To mushroom coffee or not to mushroom coffee, that is the question
Monday Kick Start
To mushroom coffee or not to mushroom coffee, that is the question
Mushroom coffee has been around for ages, but new brands and social media influencers are currently touting its caffeine-free, fungi-fueled health claims. These medicinal mushroom blends (commonly infused with 'shrooms like Chaga, Cordyceps, Lion's mane, or Reishi) are supposed to offer energy without the jitters, plus other perks. But is it really worth the hype?

"These mushrooms are said to provide a variety of health benefits, including increased energy, improved cognitive function, and enhanced immune function," says Julius Cermak, naturopathic herbalist and holistic healthcare provider. He adds that they're also rich in antioxidants, which can help the body protect against free radical damage. Sounds great, right?

Well, no research on humans currently exists to verify mushroom coffee's effects on humans. In fact, Cermak warns that some medicinal mushrooms can negatively interact with certain medications, so it's important to talk with your doctor before trying this coffee alternative.

The taste of mushroom coffee can be, uhh, less desirable, too. "It can have a slightly earthy or bitter flavor due to the presence of mushrooms, which may not be to everyone's liking," Cermak explains. It can also be more expensive than regular coffee … so, you're essentially paying more for a "healthier," less tasty energy boost. But hey, to each their own! Try at your own risk.

Want to learn more about mushroom coffee? Click here.
Health Hype
T/F: The more coffee you drink, the higher your blood pressure gets.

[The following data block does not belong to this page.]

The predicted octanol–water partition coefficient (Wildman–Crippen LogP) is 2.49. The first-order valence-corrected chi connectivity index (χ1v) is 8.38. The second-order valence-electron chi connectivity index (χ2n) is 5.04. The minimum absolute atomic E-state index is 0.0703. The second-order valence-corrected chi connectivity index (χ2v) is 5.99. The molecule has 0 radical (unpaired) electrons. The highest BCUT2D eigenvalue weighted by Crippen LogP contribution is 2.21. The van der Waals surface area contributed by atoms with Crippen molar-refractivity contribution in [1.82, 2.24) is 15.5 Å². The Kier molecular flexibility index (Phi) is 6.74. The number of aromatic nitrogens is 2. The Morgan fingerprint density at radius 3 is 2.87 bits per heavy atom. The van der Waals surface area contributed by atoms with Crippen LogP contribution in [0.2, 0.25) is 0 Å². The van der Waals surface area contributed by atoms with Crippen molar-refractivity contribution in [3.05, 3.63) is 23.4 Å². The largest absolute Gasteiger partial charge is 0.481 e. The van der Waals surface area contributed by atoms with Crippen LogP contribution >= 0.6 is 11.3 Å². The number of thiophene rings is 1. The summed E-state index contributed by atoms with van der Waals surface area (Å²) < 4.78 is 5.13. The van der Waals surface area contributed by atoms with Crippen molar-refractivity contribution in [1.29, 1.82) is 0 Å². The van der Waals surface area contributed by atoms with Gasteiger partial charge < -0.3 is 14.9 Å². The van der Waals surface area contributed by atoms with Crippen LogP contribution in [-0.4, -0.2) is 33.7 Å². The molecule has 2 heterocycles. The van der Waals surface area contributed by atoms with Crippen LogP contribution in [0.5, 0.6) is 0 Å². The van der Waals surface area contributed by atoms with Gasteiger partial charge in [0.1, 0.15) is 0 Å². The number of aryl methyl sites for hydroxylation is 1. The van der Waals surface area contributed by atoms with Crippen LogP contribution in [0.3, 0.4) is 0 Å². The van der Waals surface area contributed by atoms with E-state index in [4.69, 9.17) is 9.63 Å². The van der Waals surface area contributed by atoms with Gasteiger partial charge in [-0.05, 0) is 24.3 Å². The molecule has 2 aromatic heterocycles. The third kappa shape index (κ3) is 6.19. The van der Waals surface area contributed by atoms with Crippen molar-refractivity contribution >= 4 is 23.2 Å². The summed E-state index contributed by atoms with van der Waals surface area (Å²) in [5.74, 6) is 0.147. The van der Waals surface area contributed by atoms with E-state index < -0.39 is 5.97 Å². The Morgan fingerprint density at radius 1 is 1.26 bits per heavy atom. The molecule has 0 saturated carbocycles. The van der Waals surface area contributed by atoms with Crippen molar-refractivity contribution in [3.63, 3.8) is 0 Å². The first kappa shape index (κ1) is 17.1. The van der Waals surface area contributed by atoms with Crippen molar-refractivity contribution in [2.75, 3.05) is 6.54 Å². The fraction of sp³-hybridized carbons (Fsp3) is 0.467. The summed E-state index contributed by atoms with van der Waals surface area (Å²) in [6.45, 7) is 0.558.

(Find the answer at the end of this email)
health stories you need
What we're reading next
In the throes of painful caffeine withdrawal woes? A new study found that drinking a cup of decaf can help to reduce your headache and fatigue after going caffeine-free.
🌱 ️32 home remedies for herpes. There may not be a cure for this virus, but there *are* many ways to reduce inflammation and relieve your outbreak symptoms.
🥜 Does peanut butter cause constipation? No! It may actually help you go. Depending on the type of peanut butter, your hydration level, and other factors, it could back you up, though.
👀 8 best places to buy contacts online. Looking for new contacts? Take a peek at this list of top spots to shop for your contacts without the time and hassle spent going to the store.
Health Hype Answer
T/F: The more coffee you drink, the higher your blood pressure gets.
As someone who gets the jitters and heart flutters after consuming too much caffeine, this news was surprising to me. Apparently, the opposite is true — a new study suggests that coffee can actually lower your blood pressure … if you can tolerate drinking 3 cups or more per day, that is.

Want to learn more about the connection between coffee consumption and hypertension? Click here.

Spill the beans: How much caffeine do you drink everyday? Tell our team at wellnesswire@healthline.com. (Please note that we may use your name and response in an upcoming newsletter!)
Thanks for reading! For our friends who aren't coffee fans, don't worry. We're planning to cover more drink themes in future newsletters. Guess you'll have to stay tuned to find out what they are. 😉
Until next time,
Take care of yourself, and we'll see
you again soon!